By Howard Feldman
Whereas the new mayor of Johannesburg is likely to have a name, I have not learned it. I have not spent any time reading up on his political views and have little knowledge of his qualifications. To be clear, I have nothing against him, other than that he is a puppet that represents the very worst of local politics and coalition governance.
I do know that despite it being summer, he chose to wear a scarf with “Palestine” emblazoned on it for one of his earliest public appearances. This means one of two things: that he is either not very good at geography, or that spelling is not his forte. This, given that it is the people of Johannesburg he is meant to represent. And where we might feel tremendous empathy for the people of Palestine, I would hope that it is Johannesburg residents who are his priority.
It is the very least that we should expect from our mayor.
As we head closer to a national election in 2024, there is a feeling of both optimism and concern. There is a sense that although it is unlikely that any of the opposition parties will win the election outright, South Africa might follow the example of the many countries around the world who are governed by coalition governments.
This, like anything, has advantages and disadvantages. In the case of South Africa, it could mean a move away from an ANC government for the first time since 1994. It could mean a broader based representation, depending on who is invited to the party, which brings more ideas, energy, and problem-solving skills: much needed if one considers the mess the ANC has created in almost every sphere of its involvement.
The disadvantage to a coalition government is that in some instances, parties that hardly represent the will of the people can become “king makers” and candidates with little mandate assume powerful roles. As is the case with the new Johannesburg mayor. A further concern for those hoping for a new dispensation, is a potential ANC and EFF alliance. Something that is becoming a concern if one looks at municipal politics.
None of the above, however, is as much risk as is the ability of the opposition parties to work constructively together. If the larger municipalities are a microcosm of the South African political landscape, South Africans have reason to be concerned. The inability to “play well together” has impacted on several cities and has contributed to a situation where a mayor with an ill-chosen scarf is positioned to lead the country’s largest metropolis and economic hub.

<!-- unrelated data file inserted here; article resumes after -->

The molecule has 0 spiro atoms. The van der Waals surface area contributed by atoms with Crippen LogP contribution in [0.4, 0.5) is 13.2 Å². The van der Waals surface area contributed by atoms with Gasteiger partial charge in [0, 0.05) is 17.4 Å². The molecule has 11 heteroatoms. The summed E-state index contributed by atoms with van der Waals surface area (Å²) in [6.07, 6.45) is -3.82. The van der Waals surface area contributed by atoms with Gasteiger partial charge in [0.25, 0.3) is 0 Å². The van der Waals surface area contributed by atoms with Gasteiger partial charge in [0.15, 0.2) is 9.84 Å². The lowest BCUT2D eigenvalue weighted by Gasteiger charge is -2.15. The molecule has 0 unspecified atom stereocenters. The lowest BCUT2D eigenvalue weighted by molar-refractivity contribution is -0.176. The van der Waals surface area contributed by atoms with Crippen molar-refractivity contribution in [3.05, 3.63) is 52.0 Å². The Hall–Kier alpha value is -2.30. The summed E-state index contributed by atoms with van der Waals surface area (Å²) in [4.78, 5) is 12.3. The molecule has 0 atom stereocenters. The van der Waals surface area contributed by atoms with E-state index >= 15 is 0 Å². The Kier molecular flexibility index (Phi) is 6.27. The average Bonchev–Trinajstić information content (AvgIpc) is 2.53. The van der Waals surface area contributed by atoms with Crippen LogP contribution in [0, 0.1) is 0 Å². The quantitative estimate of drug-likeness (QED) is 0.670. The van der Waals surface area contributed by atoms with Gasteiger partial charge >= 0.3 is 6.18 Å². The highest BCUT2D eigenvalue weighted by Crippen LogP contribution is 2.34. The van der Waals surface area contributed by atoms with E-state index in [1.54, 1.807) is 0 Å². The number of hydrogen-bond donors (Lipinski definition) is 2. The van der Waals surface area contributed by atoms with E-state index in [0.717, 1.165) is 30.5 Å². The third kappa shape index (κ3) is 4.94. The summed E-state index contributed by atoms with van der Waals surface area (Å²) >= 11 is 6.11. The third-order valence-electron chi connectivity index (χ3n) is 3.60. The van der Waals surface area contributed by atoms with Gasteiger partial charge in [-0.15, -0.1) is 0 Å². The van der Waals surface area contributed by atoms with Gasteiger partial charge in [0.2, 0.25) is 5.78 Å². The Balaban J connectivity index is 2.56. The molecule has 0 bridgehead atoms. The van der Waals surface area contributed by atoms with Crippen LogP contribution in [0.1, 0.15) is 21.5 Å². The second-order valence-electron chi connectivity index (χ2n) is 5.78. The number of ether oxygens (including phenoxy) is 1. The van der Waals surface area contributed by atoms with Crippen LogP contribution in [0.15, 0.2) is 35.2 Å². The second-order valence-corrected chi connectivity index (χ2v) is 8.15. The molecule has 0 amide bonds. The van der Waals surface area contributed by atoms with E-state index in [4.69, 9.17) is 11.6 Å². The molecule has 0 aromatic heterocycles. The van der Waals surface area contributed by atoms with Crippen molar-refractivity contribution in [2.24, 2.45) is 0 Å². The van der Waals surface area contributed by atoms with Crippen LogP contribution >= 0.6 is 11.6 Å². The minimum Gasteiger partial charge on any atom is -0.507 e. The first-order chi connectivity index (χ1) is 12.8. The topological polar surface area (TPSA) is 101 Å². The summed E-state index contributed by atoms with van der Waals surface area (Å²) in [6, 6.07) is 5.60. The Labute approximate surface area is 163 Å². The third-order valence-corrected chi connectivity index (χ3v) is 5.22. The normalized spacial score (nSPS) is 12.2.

This is something that should be taken very seriously, because if this is a sign of what is to come, it can have an enormous negative impact on the future of the country following an election in 2024.
Although the Democratic Alliance and the Freedom Front have displayed an ability to work together, the capability to form a stable coalition with Action SA is a worry. The same could be said for Build One South Africa. Personal history and mistrust have had a major impact on these relationships and has been seen to be played out in the public space.
The capacity of these parties to “get it together”, to put personal history aside, to leave egos out of the equation and to put the country ahead of one upmanship is critical if South Africa is to move ahead without the ANC and possibly the EFF as the governing coalition.
The bad news is that they have not yet given South Africans the confidence that they have the maturity to do this … and yet the good news is that they do have the maturity. They have in common a love for the country, insight and qualifications to solve problems and to lead. They also have at the helm people of integrity and vision. They clearly have what it takes to take the country forward.
If there is anything positive about the election of the new Johannesburg mayor, let it be that it provides a warning to other parties what can happen in 2024 if they lose sight of what is important … and that in 2024 it is “South Africa” that they wear with pride around their necks.